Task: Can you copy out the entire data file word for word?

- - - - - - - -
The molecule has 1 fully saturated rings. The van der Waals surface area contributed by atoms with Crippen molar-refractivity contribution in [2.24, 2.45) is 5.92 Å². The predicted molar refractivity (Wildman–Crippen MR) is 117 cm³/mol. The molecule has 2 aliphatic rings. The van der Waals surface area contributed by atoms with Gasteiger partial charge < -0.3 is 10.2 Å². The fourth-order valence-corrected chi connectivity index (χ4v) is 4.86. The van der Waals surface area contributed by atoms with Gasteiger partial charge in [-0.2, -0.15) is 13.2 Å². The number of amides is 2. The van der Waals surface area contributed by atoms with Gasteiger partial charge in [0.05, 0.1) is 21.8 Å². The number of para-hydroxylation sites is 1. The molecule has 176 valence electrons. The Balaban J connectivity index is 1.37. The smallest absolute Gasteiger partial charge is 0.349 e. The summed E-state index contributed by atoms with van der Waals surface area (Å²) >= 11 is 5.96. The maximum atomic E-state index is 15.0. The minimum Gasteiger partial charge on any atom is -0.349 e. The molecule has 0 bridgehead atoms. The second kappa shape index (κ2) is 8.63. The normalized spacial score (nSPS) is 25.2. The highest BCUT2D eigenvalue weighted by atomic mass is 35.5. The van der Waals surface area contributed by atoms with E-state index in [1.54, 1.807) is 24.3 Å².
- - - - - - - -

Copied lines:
The molecule has 1 fully saturated rings. The van der Waals surface area contributed by atoms with Crippen molar-refractivity contribution in [2.24, 2.45) is 5.92 Å². The predicted molar refractivity (Wildman–Crippen MR) is 117 cm³/mol. The molecule has 2 aliphatic rings. The van der Waals surface area contributed by atoms with Gasteiger partial charge < -0.3 is 10.2 Å². The fourth-order valence-corrected chi connectivity index (χ4v) is 4.86. The van der Waals surface area contributed by atoms with Gasteiger partial charge in [-0.2, -0.15) is 13.2 Å². The number of amides is 2. The van der Waals surface area contributed by atoms with Gasteiger partial charge in [0.05, 0.1) is 21.8 Å². The number of para-hydroxylation sites is 1. The molecule has 176 valence electrons. The Balaban J connectivity index is 1.37. The smallest absolute Gasteiger partial charge is 0.349 e. The summed E-state index contributed by atoms with van der Waals surface area (Å²) >= 11 is 5.96. The maximum atomic E-state index is 15.0. The minimum Gasteiger partial charge on any atom is -0.349 e. The molecule has 0 bridgehead atoms. The second kappa shape index (κ2) is 8.63. The normalized spacial score (nSPS) is 25.2. The highest BCUT2D eigenvalue weighted by atomic mass is 35.5. The van der Waals surface area contributed by atoms with E-state index in [1.54, 1.807) is 24.3 Å².